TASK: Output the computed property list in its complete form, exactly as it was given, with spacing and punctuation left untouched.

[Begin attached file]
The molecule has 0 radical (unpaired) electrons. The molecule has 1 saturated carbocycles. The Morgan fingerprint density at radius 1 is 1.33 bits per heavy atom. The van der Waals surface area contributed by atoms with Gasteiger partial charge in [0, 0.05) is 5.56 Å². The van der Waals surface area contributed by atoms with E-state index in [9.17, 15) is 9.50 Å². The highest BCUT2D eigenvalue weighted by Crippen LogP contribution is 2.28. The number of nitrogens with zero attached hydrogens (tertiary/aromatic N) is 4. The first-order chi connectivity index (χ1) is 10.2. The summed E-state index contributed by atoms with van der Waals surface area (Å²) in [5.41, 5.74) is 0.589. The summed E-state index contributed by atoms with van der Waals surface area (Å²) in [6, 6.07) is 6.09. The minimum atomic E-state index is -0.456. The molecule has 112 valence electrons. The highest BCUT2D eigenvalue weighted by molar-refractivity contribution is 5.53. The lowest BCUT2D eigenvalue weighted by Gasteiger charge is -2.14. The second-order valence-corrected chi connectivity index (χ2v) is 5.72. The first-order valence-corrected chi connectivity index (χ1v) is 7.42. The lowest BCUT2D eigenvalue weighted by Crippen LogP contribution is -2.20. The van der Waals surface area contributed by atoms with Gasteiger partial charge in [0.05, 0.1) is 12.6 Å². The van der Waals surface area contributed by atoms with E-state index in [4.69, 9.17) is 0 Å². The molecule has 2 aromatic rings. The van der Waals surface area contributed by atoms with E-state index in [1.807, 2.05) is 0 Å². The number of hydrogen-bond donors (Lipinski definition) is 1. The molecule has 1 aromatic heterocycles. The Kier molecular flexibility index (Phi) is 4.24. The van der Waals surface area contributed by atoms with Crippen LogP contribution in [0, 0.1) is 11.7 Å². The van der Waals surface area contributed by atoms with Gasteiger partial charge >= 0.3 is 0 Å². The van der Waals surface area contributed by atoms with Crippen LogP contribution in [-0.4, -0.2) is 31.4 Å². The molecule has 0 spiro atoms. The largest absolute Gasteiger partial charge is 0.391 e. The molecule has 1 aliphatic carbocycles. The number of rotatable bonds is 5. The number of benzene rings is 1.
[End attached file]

The molecule has 0 radical (unpaired) electrons. The molecule has 1 saturated carbocycles. The Morgan fingerprint density at radius 1 is 1.33 bits per heavy atom. The van der Waals surface area contributed by atoms with Gasteiger partial charge in [0, 0.05) is 5.56 Å². The van der Waals surface area contributed by atoms with E-state index in [9.17, 15) is 9.50 Å². The highest BCUT2D eigenvalue weighted by Crippen LogP contribution is 2.28. The number of nitrogens with zero attached hydrogens (tertiary/aromatic N) is 4. The first-order chi connectivity index (χ1) is 10.2. The summed E-state index contributed by atoms with van der Waals surface area (Å²) in [5.41, 5.74) is 0.589. The summed E-state index contributed by atoms with van der Waals surface area (Å²) in [6, 6.07) is 6.09. The minimum atomic E-state index is -0.456. The molecule has 112 valence electrons. The highest BCUT2D eigenvalue weighted by molar-refractivity contribution is 5.53. The lowest BCUT2D eigenvalue weighted by Gasteiger charge is -2.14. The second-order valence-corrected chi connectivity index (χ2v) is 5.72. The first-order valence-corrected chi connectivity index (χ1v) is 7.42. The lowest BCUT2D eigenvalue weighted by Crippen LogP contribution is -2.20. The van der Waals surface area contributed by atoms with Gasteiger partial charge in [0.05, 0.1) is 12.6 Å². The van der Waals surface area contributed by atoms with E-state index in [4.69, 9.17) is 0 Å². The molecule has 2 aromatic rings. The van der Waals surface area contributed by atoms with E-state index in [1.807, 2.05) is 0 Å². The number of hydrogen-bond donors (Lipinski definition) is 1. The molecule has 1 aromatic heterocycles. The Kier molecular flexibility index (Phi) is 4.24. The van der Waals surface area contributed by atoms with Crippen LogP contribution in [0, 0.1) is 11.7 Å². The van der Waals surface area contributed by atoms with Gasteiger partial charge >= 0.3 is 0 Å². The van der Waals surface area contributed by atoms with Crippen LogP contribution in [-0.4, -0.2) is 31.4 Å². The molecule has 0 spiro atoms. The largest absolute Gasteiger partial charge is 0.391 e. The molecule has 1 aliphatic carbocycles. The number of rotatable bonds is 5. The number of benzene rings is 1.